BBC NEWS Americas Africa Europe Middle East South Asia Asia Pacific Spanish Portuguese Caribbean

BBC News World Edition
 You are in: Americas  
News Front Page
Middle East
South Asia
Talking Point
Country Profiles
In Depth
BBC Sport
BBC Weather
Friday, 6 December, 2002, 15:31 GMT
Strikes threaten to cripple Venezuela
Anti-Chavez protesters, blocked from reaching the main offices of Petroleos de Venezuela
Anti-Chavez protesters have paralysed the oil industry
Anti-government protests in Venezuela have brought the country's massive oil industry to a virtual halt.

President Hugo Chavez has ordered the military to secure refineries and tankers in an effort to maintain the flow of oil.

Venezuela facts
Population of 23.5 million, up to 85% live in poverty
World's fifth largest oil exporter and key Opec player
Former coup leader Hugo Chavez elected president 1998 on anti-corruption platform
Chavez briefly toppled by coup in April 2002 but back in power within 48 hours
But as protesters announced the strike would continue into Friday - its fifth day - oil officials admitted they would be unable to fulfil contracts.

Venezuela is the world's fifth largest oil exporter, and oil is the mainstay of its economy, bringing in 80% of the country's revenues.

Opposition groups accuse Mr Chavez of economic mismanagement and authoritarian rule, and the strike is intended to force him to hold a referendum on his presidency.

Despite a lacklustre start to the strike, correspondents say it is now having a huge impact on what was historically one of the most stable democracies in Latin America.

Its oil industry was hit after captains of ships carrying oil cargoes dropped anchor and refused to continue to ports. Venezuela's largest refinery was said to be "virtually paralysed" by the walk-out.

With Venezuela providing an eighth of the United States' daily oil imports, the dispute has caused oil prices to rise sharply - up more than 50 cents on Thursday alone.

The Organization of American States has now stepped in to attempt to resolve the crisis.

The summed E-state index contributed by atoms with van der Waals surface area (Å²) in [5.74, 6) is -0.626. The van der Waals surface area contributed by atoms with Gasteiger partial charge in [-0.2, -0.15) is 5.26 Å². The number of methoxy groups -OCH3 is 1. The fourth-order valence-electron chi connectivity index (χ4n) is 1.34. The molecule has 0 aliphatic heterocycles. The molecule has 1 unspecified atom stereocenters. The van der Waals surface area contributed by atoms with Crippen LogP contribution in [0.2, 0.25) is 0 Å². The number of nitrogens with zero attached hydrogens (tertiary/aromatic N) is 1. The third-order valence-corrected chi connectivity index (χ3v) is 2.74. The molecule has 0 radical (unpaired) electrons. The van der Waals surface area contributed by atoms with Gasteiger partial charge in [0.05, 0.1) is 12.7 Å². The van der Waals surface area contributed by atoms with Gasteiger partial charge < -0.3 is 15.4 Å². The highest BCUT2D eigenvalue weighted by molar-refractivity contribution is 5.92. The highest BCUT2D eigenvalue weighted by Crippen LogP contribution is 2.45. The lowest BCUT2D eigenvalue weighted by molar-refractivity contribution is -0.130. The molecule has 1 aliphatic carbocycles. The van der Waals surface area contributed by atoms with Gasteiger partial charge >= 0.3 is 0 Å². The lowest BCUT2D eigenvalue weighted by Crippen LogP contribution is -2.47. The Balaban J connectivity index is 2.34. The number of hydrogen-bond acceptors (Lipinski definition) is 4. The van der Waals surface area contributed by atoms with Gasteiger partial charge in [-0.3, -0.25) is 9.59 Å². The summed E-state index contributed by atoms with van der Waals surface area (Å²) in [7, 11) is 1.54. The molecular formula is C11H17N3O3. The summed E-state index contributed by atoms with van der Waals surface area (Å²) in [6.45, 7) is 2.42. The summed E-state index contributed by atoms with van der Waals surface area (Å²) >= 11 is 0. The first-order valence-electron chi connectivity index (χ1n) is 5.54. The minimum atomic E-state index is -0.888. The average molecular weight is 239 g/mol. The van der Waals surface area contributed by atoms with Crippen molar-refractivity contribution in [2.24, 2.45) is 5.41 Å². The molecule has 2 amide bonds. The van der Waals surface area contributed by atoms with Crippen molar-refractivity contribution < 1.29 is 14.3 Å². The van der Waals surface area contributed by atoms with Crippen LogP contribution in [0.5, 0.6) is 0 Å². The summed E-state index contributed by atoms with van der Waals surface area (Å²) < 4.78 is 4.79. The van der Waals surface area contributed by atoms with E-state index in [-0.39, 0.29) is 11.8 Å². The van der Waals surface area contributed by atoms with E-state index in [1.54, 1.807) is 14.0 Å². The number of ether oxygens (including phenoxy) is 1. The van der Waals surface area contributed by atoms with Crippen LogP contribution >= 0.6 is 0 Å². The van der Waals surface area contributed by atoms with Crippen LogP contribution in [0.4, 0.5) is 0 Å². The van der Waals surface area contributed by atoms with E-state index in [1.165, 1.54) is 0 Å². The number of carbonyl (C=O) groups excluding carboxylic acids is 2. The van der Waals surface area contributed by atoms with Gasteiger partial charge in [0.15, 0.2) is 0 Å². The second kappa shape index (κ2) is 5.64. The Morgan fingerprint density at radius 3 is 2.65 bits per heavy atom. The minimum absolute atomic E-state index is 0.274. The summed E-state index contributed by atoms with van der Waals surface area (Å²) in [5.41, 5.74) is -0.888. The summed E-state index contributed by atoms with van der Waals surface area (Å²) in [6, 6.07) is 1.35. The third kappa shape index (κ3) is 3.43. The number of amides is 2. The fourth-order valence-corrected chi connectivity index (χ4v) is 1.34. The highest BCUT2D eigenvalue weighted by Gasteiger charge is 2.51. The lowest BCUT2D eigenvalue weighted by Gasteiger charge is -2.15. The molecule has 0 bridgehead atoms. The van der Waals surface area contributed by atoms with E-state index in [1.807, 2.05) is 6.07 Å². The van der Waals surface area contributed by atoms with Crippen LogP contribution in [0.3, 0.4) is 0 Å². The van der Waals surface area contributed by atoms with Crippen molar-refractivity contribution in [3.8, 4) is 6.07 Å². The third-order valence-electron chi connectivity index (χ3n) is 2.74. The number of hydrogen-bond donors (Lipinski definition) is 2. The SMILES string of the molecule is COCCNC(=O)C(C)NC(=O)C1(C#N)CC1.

Secretary General Cesar Gaviria, who was mediating between the government and opposition groups before talks broke down, said he would try to get both sides back to the negotiating table.

'Act of piracy'

In the past few days, opponents and supporters of Mr Chavez have held mass rallies, many of which have taken place outside the headquarters of the state-owned oil company, PDVSA.

Mr Chavez marked a new, tougher line on Thursday by sending in troops to guard oil installations.

Enlarge image
Show map

Click above to see Venezuela's oil export terminals
Naval boats also surrounded the Pilin Leon tanker and its cargo of 280,000 barrels of oil, after its crew dropped anchor in Lake Maracaibo and joined the strike in what Mr Chavez called "an act of piracy".

Other tankers have also halted their journeys, but it is unclear if the navy will attempt to force them into port or simply monitor the situation, correspondents say.

In a televised address, Mr Chavez said the strikers were threatening "the heart of the country" by targeting the oil sector.

"It's as if the doctor who's supposed to be looking after your heart suddenly starts trying to stop it," he said.

Divided loyalties

President Chavez attracts huge popularity among some Venezuelans, but equally vehement hatred among others.

"Chavez is the answer and the key to Venezuela's future," Federico Olivares told BBC News Online.

But Fernando Trigos said: "This is the most corrupt government Venezuela has had in 100 years. Let us hope we get rid of it."

Pro-Chavez protesters outside Petroleos de Venezuela
Chavez supporters have ringed the head offices of the oil company
While manual labourers still tend to support Mr Chavez, he has many opponents in business and white-collar jobs.

In April a similar strike sparked street clashes between pro-Chavez demonstrators and the president's opponents, in which at least 19 people were killed.

The protests led to a short-lived coup in which Mr Chavez was ousted for about 48 hours by rebel military officers, before being reinstated by forces loyal to him.

Send us your comments:


Your E-mail Address:

City and Country:

Your Phone Number:
(This is not compulsory
If you submit your phone number
it will not appear online)

Your questions:

The BBC's Jim Fish
"There's little sign of public anger abating"
Eduardo Gomarra, Florida International University
"There are two principal actors with a significant role yet to play, the OAS and the United States"
Robert Laughlin, Oil broker
"Oil is the lifeline of their economy"

Key stories


See also:

04 Dec 02 | Americas
Venezuela strike hits oil shipments
03 Dec 02 | Media reports
Venezuela press joins strike
02 Dec 02 | Media reports
Chavez savaged by press
29 Nov 02 | Americas
Court rejects vote on Chavez rule
22 Nov 02 | Americas
Venezuela heads towards fresh strike
Internet links:

The BBC is not responsible for the content of external internet sites

Top Americas stories now:

Links to more Americas stories are at the foot of the page.

E-mail this story to a friend

Links to more Americas stories

© BBC ^^ Back to top

News Front Page | Africa | Americas | Asia-Pacific | Europe | Middle East |
South Asia | UK | Business | Entertainment | Science/Nature |
Technology | Health | Talking Point | Country Profiles | In Depth |